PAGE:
How do you use non-exercise activity thermogenesis (NEAT) to build leg muscles? During week thirteen, I analyzed the measurements from week twelve of my journey. My gains exceeded my expectations except for my legs, which had the smallest increases. The legs are a unique group of muscles. Your lifestyle affects your leg muscles more than any other group of muscles.
A scientific research study conducted in 1992 found regional changes in muscle mass following 17 weeks of bed rest. The study concluded that Isokinetic muscle strength decreased significantly (P < 0.05) in the thigh and calf with no loss in the arms and rapid recovery during re-ambulation.
There was significant variability in the degree and location of muscle loss during bed rest. Bed rest primarily affects the lower body muscles. This means that your lifestyle outside of the gym affects your leg muscles more than the rest of your muscles.
How to use standing to build leg muscles
The coronavirus minimized the gains I experienced with my legs. I will admit that I spend most of my time sitting in a chair while working from home. A sedentary lifestyle affects more than fat loss. It also affects muscle gains. I almost overlooked this, but my research, while I was analyzing my leg results, pointed it out.
One thing you can do to get off of the couch is to buy a podium or use books to elevate your computer so that you can stand while on your computer. It would be best if you also stood while watching television or playing video games. Other activities you can do to stand: cook, shower, clean, fold clothes, and wash dishes.
Your legs need to be working during the day in addition to your workout to build larger muscles. Standing works legs, butt, abdominal, and lower back muscles. When you stand, it requires muscles to support the weight of the muscles above them. Your legs must support your stomach, butt, chest, shoulders, neck, and head weight.
If you stand correctly, you perform a vertical plank. You stand correctly by placing your feet shoulder-width apart and slightly bending your knees. Start simple to build up stamina and leg strength. Stand for about 10 minutes each hour and then work up to where you can stand for hours at a time. Do not rush or overdo it because consistency and compliance are more critical than accomplishments.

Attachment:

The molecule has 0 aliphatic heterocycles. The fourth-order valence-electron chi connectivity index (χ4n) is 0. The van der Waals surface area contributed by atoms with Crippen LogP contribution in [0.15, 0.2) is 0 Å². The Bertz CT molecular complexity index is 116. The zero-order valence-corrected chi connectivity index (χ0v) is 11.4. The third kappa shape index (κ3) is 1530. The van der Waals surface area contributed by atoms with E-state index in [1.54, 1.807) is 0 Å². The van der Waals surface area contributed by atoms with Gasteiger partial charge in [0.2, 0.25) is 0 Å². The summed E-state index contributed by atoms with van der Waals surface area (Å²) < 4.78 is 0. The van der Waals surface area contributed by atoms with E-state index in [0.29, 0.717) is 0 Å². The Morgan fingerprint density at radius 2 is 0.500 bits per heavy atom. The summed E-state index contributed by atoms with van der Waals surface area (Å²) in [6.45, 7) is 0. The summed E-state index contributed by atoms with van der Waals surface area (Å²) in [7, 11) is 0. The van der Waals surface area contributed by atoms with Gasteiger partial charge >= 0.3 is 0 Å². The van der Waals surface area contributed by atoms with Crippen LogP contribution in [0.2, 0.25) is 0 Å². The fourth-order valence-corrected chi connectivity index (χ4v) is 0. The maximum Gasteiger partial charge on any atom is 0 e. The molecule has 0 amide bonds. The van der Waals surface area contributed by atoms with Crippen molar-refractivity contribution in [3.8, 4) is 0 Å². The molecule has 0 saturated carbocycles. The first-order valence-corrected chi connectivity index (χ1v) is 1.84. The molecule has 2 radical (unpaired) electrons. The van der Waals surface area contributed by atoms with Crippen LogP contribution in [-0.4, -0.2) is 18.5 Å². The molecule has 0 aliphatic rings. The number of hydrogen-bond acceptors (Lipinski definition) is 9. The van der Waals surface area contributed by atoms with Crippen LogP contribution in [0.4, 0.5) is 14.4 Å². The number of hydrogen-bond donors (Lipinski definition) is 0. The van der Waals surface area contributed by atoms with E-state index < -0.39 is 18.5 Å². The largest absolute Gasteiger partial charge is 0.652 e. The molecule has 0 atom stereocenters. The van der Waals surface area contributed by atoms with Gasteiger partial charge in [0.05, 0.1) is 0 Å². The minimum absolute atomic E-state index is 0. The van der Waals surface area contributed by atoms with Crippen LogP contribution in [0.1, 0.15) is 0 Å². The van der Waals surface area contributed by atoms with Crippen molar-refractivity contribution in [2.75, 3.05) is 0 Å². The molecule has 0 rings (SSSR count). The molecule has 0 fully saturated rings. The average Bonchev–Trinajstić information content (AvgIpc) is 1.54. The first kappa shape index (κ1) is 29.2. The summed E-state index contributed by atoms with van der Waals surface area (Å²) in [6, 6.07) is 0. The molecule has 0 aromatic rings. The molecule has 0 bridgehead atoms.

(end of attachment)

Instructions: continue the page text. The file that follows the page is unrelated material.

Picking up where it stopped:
How to use walking to build leg muscles
Walking is another NEAT activity you can use to build leg muscles during the day. When walking, focus on posture, form, and pace. Power walking is an effective way to work leg muscles. If you squat, lunge, or deadlift, you can walk casually to relax your legs and mind.
As long as you stand regularly and for an extended amount of time during the day, you can get away with 30 minutes to one hour of walking each day. Walking is a compound activity, so it also works on your upper body.
When you keep your muscles active, they get healthier and respond to your workout better. Some ways you can walk during the day: house cleaning, picking up the mail, walking around your neighborhood, mowing the grass, and taking out the trash.
How to use your job to build leg muscles
Now, this is the big one because of the coronavirus. If you are an essential worker, then your work may cause you to stand and walk. But if you are like most of us working from home, you will need to find work around the house to keep you on your feet and work your legs. You can use many activities in the house and yard to keep your legs and butt muscles active.
How to put it all together
The most important thing when trying to build leg muscles is to stay on your feet. Studies have shown that leg muscles, when not used regularly, shrink. Standing, walking, squatting, and bending during the day are ways to maintain leg muscles.
Working out, in addition to NEAT activities, builds leg muscles. Some of the best exercises to build leg muscles are the squat, lunge, and deadlift. If you stop performing NEAT activities, your workout will replace your NEAT activities instead of building leg muscles.
Standing and walking do not create leg muscles. But they do something more meaningful. Standing and walking prevent your legs from getting smaller. To get more from your workout and develop massive legs, you must stand and walk during the day.
LeBlanc, A. D., Schneider, V. -S., Evans, H. J., Pientok, C. O. L. E. T. T. E., Rowe, R., & Spector, E. (1992). Regional changes in muscle mass following 17 weeks of bed rest. Journal of applied physiology, 73(5), 2172-2178.